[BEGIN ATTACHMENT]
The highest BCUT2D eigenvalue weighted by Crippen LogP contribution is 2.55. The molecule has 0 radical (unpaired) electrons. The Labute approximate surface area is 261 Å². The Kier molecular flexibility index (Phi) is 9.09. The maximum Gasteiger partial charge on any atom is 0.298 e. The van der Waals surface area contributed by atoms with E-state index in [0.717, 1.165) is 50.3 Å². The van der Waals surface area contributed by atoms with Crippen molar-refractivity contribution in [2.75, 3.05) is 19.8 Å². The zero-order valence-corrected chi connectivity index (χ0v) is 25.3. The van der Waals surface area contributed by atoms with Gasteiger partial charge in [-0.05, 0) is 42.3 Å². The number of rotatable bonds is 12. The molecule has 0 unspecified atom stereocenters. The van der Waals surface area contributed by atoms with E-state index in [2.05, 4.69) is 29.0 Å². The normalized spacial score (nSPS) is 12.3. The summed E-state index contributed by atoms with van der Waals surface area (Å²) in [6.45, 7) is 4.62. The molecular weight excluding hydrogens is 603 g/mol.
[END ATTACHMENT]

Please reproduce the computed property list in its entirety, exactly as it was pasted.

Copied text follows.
The highest BCUT2D eigenvalue weighted by Crippen LogP contribution is 2.55. The molecule has 0 radical (unpaired) electrons. The Labute approximate surface area is 261 Å². The Kier molecular flexibility index (Phi) is 9.09. The maximum Gasteiger partial charge on any atom is 0.298 e. The van der Waals surface area contributed by atoms with E-state index in [0.717, 1.165) is 50.3 Å². The van der Waals surface area contributed by atoms with Crippen molar-refractivity contribution in [2.75, 3.05) is 19.8 Å². The zero-order valence-corrected chi connectivity index (χ0v) is 25.3. The van der Waals surface area contributed by atoms with Gasteiger partial charge in [-0.05, 0) is 42.3 Å². The number of rotatable bonds is 12. The molecule has 0 unspecified atom stereocenters. The van der Waals surface area contributed by atoms with E-state index in [2.05, 4.69) is 29.0 Å². The normalized spacial score (nSPS) is 12.3. The summed E-state index contributed by atoms with van der Waals surface area (Å²) in [6.45, 7) is 4.62. The molecular weight excluding hydrogens is 603 g/mol.